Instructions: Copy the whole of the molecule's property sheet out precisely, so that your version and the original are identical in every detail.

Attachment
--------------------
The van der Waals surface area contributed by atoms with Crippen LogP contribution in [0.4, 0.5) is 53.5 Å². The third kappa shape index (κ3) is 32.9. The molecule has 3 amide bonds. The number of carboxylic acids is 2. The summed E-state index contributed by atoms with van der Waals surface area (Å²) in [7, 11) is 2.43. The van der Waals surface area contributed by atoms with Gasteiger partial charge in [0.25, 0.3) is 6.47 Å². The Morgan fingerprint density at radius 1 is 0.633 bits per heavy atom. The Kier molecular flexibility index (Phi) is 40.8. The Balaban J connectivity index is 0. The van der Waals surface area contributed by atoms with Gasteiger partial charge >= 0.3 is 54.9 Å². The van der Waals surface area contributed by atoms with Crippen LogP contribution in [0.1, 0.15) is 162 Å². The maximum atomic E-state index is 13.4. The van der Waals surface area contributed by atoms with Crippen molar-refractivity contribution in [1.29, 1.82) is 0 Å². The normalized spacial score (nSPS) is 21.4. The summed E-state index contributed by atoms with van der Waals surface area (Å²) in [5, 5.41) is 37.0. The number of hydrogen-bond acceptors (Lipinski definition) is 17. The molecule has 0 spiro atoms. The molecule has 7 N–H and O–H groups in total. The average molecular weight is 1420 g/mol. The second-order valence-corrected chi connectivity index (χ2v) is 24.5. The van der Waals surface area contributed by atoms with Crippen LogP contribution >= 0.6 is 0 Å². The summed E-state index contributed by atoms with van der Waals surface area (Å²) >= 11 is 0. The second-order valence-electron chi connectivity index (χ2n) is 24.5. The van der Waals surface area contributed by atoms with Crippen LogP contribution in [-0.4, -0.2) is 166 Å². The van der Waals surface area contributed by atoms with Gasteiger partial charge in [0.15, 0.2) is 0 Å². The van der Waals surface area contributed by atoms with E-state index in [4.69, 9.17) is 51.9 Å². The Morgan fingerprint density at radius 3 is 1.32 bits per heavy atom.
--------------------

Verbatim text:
The van der Waals surface area contributed by atoms with Crippen LogP contribution in [0.4, 0.5) is 53.5 Å². The third kappa shape index (κ3) is 32.9. The molecule has 3 amide bonds. The number of carboxylic acids is 2. The summed E-state index contributed by atoms with van der Waals surface area (Å²) in [7, 11) is 2.43. The van der Waals surface area contributed by atoms with Gasteiger partial charge in [0.25, 0.3) is 6.47 Å². The Morgan fingerprint density at radius 1 is 0.633 bits per heavy atom. The Kier molecular flexibility index (Phi) is 40.8. The Balaban J connectivity index is 0. The van der Waals surface area contributed by atoms with Gasteiger partial charge >= 0.3 is 54.9 Å². The van der Waals surface area contributed by atoms with Crippen LogP contribution in [0.1, 0.15) is 162 Å². The maximum atomic E-state index is 13.4. The van der Waals surface area contributed by atoms with Crippen molar-refractivity contribution in [1.29, 1.82) is 0 Å². The normalized spacial score (nSPS) is 21.4. The summed E-state index contributed by atoms with van der Waals surface area (Å²) in [5, 5.41) is 37.0. The number of hydrogen-bond acceptors (Lipinski definition) is 17. The molecule has 0 spiro atoms. The molecule has 7 N–H and O–H groups in total. The average molecular weight is 1420 g/mol. The second-order valence-corrected chi connectivity index (χ2v) is 24.5. The van der Waals surface area contributed by atoms with Crippen LogP contribution >= 0.6 is 0 Å². The summed E-state index contributed by atoms with van der Waals surface area (Å²) >= 11 is 0. The second-order valence-electron chi connectivity index (χ2n) is 24.5. The van der Waals surface area contributed by atoms with Crippen LogP contribution in [-0.4, -0.2) is 166 Å². The van der Waals surface area contributed by atoms with Gasteiger partial charge in [0.15, 0.2) is 0 Å². The van der Waals surface area contributed by atoms with E-state index in [4.69, 9.17) is 51.9 Å². The Morgan fingerprint density at radius 3 is 1.32 bits per heavy atom.